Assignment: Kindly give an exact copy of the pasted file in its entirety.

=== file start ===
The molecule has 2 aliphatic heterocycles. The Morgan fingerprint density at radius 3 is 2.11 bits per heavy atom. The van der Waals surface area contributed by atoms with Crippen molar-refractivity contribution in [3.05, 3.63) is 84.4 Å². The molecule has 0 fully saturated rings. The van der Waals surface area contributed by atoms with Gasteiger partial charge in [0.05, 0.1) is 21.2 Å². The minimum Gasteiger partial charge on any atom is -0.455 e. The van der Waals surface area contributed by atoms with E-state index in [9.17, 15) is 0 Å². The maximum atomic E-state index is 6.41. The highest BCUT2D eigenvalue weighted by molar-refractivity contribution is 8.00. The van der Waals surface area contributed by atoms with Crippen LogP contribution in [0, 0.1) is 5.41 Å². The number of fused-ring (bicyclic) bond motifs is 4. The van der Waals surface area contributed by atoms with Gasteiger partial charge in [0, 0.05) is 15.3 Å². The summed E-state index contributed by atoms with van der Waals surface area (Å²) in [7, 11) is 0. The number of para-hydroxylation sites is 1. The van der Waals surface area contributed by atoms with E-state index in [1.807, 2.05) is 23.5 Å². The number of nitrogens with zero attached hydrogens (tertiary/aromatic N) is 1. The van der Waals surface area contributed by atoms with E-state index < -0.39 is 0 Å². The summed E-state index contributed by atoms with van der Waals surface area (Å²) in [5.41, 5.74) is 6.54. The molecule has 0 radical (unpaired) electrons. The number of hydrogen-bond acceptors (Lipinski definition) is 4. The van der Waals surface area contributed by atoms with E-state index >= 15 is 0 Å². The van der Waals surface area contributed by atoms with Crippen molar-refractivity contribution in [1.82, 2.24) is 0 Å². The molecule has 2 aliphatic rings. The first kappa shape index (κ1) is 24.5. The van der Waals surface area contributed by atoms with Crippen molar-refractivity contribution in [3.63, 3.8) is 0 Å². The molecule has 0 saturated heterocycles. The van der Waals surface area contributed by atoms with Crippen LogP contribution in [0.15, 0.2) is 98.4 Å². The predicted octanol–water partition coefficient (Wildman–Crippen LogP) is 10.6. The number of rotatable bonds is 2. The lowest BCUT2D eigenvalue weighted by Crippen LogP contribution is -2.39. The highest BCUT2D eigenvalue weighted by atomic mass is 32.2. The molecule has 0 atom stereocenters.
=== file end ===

The molecule has 2 aliphatic heterocycles. The Morgan fingerprint density at radius 3 is 2.11 bits per heavy atom. The van der Waals surface area contributed by atoms with Crippen molar-refractivity contribution in [3.05, 3.63) is 84.4 Å². The molecule has 0 fully saturated rings. The van der Waals surface area contributed by atoms with Gasteiger partial charge in [0.05, 0.1) is 21.2 Å². The minimum Gasteiger partial charge on any atom is -0.455 e. The van der Waals surface area contributed by atoms with E-state index in [9.17, 15) is 0 Å². The maximum atomic E-state index is 6.41. The highest BCUT2D eigenvalue weighted by molar-refractivity contribution is 8.00. The van der Waals surface area contributed by atoms with Crippen LogP contribution in [0, 0.1) is 5.41 Å². The number of fused-ring (bicyclic) bond motifs is 4. The van der Waals surface area contributed by atoms with Gasteiger partial charge in [0, 0.05) is 15.3 Å². The summed E-state index contributed by atoms with van der Waals surface area (Å²) in [7, 11) is 0. The number of para-hydroxylation sites is 1. The van der Waals surface area contributed by atoms with E-state index in [1.807, 2.05) is 23.5 Å². The number of nitrogens with zero attached hydrogens (tertiary/aromatic N) is 1. The van der Waals surface area contributed by atoms with E-state index < -0.39 is 0 Å². The summed E-state index contributed by atoms with van der Waals surface area (Å²) in [5.41, 5.74) is 6.54. The molecule has 0 radical (unpaired) electrons. The number of hydrogen-bond acceptors (Lipinski definition) is 4. The van der Waals surface area contributed by atoms with E-state index >= 15 is 0 Å². The van der Waals surface area contributed by atoms with Crippen molar-refractivity contribution in [1.82, 2.24) is 0 Å². The molecule has 2 aliphatic rings. The first kappa shape index (κ1) is 24.5. The van der Waals surface area contributed by atoms with Crippen molar-refractivity contribution in [3.63, 3.8) is 0 Å². The molecule has 0 saturated heterocycles. The van der Waals surface area contributed by atoms with Crippen LogP contribution in [0.15, 0.2) is 98.4 Å². The predicted octanol–water partition coefficient (Wildman–Crippen LogP) is 10.6. The number of rotatable bonds is 2. The lowest BCUT2D eigenvalue weighted by Crippen LogP contribution is -2.39. The highest BCUT2D eigenvalue weighted by atomic mass is 32.2. The molecule has 0 atom stereocenters.